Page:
On September 3, if all goes according to plan, more than a million Israeli protesters in 50 towns and cities will take to the streets to back up their call for social and economic justice.
Not even continued violence on the border with the Gaza Strip is likely to throttle the protests or get the demonstrators to fold their tents. The media will probably focus on how the Netanyahu government will respond to their calls for renewed and inclusive social welfare policies and for an end to the crony capitalism that has enriched a tiny Israeli elite. But this protest movement has a chance to do something else: It can create a new, tangible sense that Israel’s Jewish and Arab citizens are part of a shared society, that we are all in this together.
Despite the renewed conflict between Israel and the Palestinians, the fear and suspicion that have long marked Jewish-Arab relations in Israel have begun to dissipate among many — although certainly not all — of the ordinary Israelis who have joined the protests. As an Israeli Arab and an Israeli Jew who have worked for years to foster coexistence and equality, we hope the protest organizers do whatever it takes to maintain and expand this new sense of solidarity.
Israeli Arabs’ economic situation is difficult not only because of overt discrimination, but also because there are few manufacturing jobs in Arab-populated localities. When it comes to housing, the red tape involved in getting town-planning permits hamstrings local authorities in allocating land for building. It is mainly the shortage of housing that initially brought Arabs to join the protests. At first, they melded into the demonstrations in the bigger towns. Then, slowly, they began to pitch their own protest tents in Arab towns, including Nazareth, Taybeh, Baka al-Garbiya and Sakhnin. Most significantly, some protest tents in major cities and on the periphery have been shared by Jews and Arabs to express shared goals.
For example, take the large demonstration held in Haifa in the middle of August. On the dais were representatives of both communities. Both Jews and Arabs presented the same demands: a shift in government priorities, social justice for all Israelis, education for all, public housing for all and lower electricity, water and fuel rates. There was no difference in the messages.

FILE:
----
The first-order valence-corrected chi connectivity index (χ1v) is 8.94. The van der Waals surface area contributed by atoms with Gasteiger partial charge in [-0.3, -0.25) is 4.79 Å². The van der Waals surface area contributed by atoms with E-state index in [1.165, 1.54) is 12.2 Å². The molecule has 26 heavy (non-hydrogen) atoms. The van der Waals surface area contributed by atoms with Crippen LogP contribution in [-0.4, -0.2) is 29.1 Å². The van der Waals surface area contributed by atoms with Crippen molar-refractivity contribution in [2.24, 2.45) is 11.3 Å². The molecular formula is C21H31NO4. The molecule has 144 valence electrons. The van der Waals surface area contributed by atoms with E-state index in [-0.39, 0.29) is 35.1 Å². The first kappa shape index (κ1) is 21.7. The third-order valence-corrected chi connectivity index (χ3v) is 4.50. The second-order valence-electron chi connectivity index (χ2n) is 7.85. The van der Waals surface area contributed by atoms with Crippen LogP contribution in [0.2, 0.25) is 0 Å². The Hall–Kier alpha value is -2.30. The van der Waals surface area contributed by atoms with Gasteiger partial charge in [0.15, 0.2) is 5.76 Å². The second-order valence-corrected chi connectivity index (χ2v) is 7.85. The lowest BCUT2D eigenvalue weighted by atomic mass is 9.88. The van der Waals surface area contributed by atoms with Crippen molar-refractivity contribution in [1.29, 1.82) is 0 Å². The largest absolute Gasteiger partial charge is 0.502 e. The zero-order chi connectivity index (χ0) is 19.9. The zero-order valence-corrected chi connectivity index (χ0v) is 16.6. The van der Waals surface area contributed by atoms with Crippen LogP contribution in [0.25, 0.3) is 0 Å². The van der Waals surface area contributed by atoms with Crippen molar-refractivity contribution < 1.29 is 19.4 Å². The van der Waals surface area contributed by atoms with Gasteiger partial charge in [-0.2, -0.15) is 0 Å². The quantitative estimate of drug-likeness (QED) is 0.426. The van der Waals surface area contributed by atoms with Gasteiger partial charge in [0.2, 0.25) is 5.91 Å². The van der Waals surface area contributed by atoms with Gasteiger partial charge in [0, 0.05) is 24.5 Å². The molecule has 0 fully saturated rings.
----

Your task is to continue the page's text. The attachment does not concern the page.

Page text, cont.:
Another example occurred in the small, isolated town of Harish in southern Galilee. The Israeli government recently announced plans to build housing in Harish exclusively for ultra-Orthodox Jews. At the same time, the shortage of public housing in the Arab sector has prompted Arabs to look for other places to live in Harish. Together, non-Orthodox Jews and Arabs gathered in one tent and demanded that the town be open to all comers, combining the fight for social justice with advocacy for Arab-Jewish coexistence.
During the holy month of Ramadan, the committee promoting the establishment of Harish as an open town organized a break-the-fast iftar banquet for some 200 Arabs and Jews. Among the guests were the chairman of the regional council and members of Knesset. Speakers stressed that Ramadan symbolized solidarity, helping one’s neighbor and shared responsibility.
It is important to note that not a single new Arab village or town has been built by the Israeli government since 1949. Some 95% of the building in the Arab sector is private construction; only 5% is carried out by the Israeli government. In the Jewish sector, 90% of all construction is public. The protestors at Harish and other places are trying together to find a way to remedy the social injustice that affects everyone. These developments have the potential to build a true Arab-Jewish partnership in Israel.
Slowly but surely, more and more Jewish protestors who have taken to the streets are beginning to understand that social justice cannot relate only to Jews. And more and more Israeli Arabs now believe there is at least a chance that partnership with the Jews will smash the “glass ceiling” blocking their advancement and open the door to a better social and economic future.
But much more can and should be done by leaders of the current protest movement to take advantage of this historic opportunity. This movement should include more Israeli Arabs in its leadership forums. It should also demand that the government include additional Arabs in the Trajtenberg committee, the body charged with making recommendations to the government in response to the protestors’ demands.
There are currently a few organizations in Israel, such as Givat Haviva, that have grasped the potential for change and are putting the principal of coexistence between Jews and Arabs and joint social activism into practice. The protest movement now has a chance to do this on a nationwide scale and help bridge at least some of the deep chasms dividing Arabs and Jews in Israel.
Riad Kabha, former mayor of the Israeli Arab town of Barta’a, is the director of the Jewish-Arab Center for Peace at Givat Haviva. Yaniv Sagee is the emissary in North America for Givat Haviva, Hashomer Hatzair and the Kibbutz Movement.